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ASUS ROG GT51 gaming desktop review — when money is out of the question
Gold Pokdeward
4
Review

ASUS ROG GT51 gaming desktop review — when money is out of the question

by September 30, 2016
Positives

+ High performance
+ Workstation-capable machine for video or 3D rendering
+ Futuristic look with Mayan inspired design
+ Solid build
+ Crazy fast SSD performance
+ VR Ready with GTX 980 SLI

Negatives

- Pricey
- Limited BIOS customization
- Horrible cheap bundled peripherals do not match the status of the system at all

Pokde Scoreboard
Pokde Rating
Appearance
8.9
Features
8.9
Materials
7.9
Performance
8.9
Portability
4.9
Value
5.9
Bottom Line

Uncompromising performance, features and craftsmanship. ASUS ROG GT51 has all it takes to be the monstrous machine it set out to be!

7.6
Pokde Rating
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ASUS ROG fans come from all kinds of backgrounds. From DIY PC enthusiasts, gamers or even people who are professionals in fields that aren’t even related to computers and technology. From a PC enthusiast’s perspective, it is quite silly to buy a pre-built gaming desktop as compared to building it themselves, as the former is usually a much pricier option. But for some people who might find the idea of configuring and building a PC to be daunting, the safe route to take is to buy a complete gaming desktop. I had a chance to play with the ASUS ROG GT51 gaming desktop, and this is my review.

 

Unboxing

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ASUS ROG GT51 is a full tower PC and that’s the main reason why the box is huge. At the front of the box we have an image of the ASUS ROG GT51 itself, and I really can’t wait to unbox this thing.

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Inside the huge box we have another box and the ASUS ROG GT51 itself. With all the high-end hardware installed in the ASUS ROG GT51, this monster is heavier than my personal computer. Lifting it out was no easy feat. On the ASUS product page, it said that ASUS ROG GT51 weighs in at a hefty 27kg, and we do not doubt it.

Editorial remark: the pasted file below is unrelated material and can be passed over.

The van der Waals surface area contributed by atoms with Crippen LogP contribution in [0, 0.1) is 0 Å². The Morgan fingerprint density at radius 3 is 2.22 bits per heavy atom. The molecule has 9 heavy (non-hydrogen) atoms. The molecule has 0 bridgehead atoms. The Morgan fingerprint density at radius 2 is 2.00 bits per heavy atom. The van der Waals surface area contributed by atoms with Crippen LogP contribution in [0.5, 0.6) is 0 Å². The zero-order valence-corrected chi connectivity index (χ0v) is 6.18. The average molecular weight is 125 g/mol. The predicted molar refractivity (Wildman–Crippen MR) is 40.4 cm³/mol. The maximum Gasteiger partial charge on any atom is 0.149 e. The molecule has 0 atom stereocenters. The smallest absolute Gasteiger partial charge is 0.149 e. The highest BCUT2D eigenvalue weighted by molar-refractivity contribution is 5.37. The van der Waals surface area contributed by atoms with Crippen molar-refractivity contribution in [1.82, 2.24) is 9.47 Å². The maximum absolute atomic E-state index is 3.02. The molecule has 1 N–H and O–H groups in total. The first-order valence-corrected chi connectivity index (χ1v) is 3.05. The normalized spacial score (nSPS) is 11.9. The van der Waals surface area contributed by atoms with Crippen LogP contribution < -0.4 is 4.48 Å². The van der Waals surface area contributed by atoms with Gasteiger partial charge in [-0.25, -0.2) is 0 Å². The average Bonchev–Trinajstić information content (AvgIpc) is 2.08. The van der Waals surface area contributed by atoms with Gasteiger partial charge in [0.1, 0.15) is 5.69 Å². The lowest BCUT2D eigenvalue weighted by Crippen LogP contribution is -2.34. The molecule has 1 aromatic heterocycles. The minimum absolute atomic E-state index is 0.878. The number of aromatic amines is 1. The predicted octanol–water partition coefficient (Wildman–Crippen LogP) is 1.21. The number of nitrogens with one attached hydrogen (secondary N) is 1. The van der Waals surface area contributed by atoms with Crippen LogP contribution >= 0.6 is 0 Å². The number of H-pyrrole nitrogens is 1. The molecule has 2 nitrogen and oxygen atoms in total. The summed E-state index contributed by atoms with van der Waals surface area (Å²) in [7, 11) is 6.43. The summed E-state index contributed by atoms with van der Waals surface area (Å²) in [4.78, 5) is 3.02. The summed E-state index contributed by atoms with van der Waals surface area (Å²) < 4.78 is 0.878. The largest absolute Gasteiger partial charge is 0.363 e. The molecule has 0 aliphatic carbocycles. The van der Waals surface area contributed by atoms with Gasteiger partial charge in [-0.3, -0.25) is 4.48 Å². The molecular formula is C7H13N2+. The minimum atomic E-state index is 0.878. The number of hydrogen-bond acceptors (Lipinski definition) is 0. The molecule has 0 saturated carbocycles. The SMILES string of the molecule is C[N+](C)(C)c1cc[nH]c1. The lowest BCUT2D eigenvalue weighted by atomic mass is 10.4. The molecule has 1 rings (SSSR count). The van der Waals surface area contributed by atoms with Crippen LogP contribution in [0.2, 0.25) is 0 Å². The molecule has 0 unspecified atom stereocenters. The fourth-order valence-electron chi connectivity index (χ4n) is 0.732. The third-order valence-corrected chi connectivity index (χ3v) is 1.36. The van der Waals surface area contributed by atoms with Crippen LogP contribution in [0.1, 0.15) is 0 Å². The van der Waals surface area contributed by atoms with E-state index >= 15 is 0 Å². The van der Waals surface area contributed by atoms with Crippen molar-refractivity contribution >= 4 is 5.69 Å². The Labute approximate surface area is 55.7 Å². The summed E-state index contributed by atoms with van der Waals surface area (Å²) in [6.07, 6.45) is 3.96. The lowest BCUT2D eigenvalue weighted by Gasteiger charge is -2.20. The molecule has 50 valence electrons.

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Inside the box it has a matching keyboard and mouse set, power cables and some documentation. Actually the system should come with a ROG band, but things happened and we didn’t get it.

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Appearance

Let’s take a tour of the exterior.

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At the front top edge, we see the ASUS ROG GT51 with a total of four USB ports consisting of 2 USB 3.0 ports, 1 USB 3.1 type C port and 1 USB 3.1 type A port, and also the standard audio and microphone jack. If you noticed the small logo, that’s actually a NFC tag reader that will work with the ROG band. The wearable ROG band lets you access Shadow Drive — a hidden hard drive space for keeping your personal and confidential data safe. You can also use ROG band to activate the ASUS ROG GT51’s overclocking mode.

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On top of the casing we have a vent with a cool Mayan pattern. and I hope there was/will be no sacrificial rituals held on the ASUS ROG GT51. A space compartment is present for you to put anything there such as your smartphone or keys.

 

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On the front we have the iconic ROG logo and twin side-light strips which only lid with red LED. The button on the right is the power button, while the left is the Turbo OC button, which allows one push overclocking.

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The DVD drive is on the right, and is oriented vertically.

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The front air intake, or what we prefer to call the “Ironman Arc Reactor”, which can be customized with RGB lighting profiles with up to 8 million colors, or you can opt for the dramatic OC lighting effect too.

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Moving to the rear of the ASUS ROG GT51, you get all the necessary connectors. It has a total of 6 USB 3.0 ports, 2 USB 2.0 ports, a combo PS/2 port, single Ethernet port and the usual audio jacks on the I/O panel. There are plenty of video display outputs since the unit has a total of two graphics cards, and at the bottom we have the PSU.

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ASUS ROG GT51 side panels are among the best looking I have ever seen. On the right we get a window, with a mesh under the clear panel.The illuminated ROG logo on the cooler peeks through the window here. The two black bars spanning across the window are the supports for the graphics cards, which we will take a closer look at later. Over on the other side, the panel also sports the ROG logo. So now let’s take a look what is inside the rig.

I actually never planned to opening up this monster in the beginning. But I noticed the warranty void sticker was already torn, indicating someone before us has already opened the side panel. So without waiting any longer I grabbed a screwdriver and took a peek inside!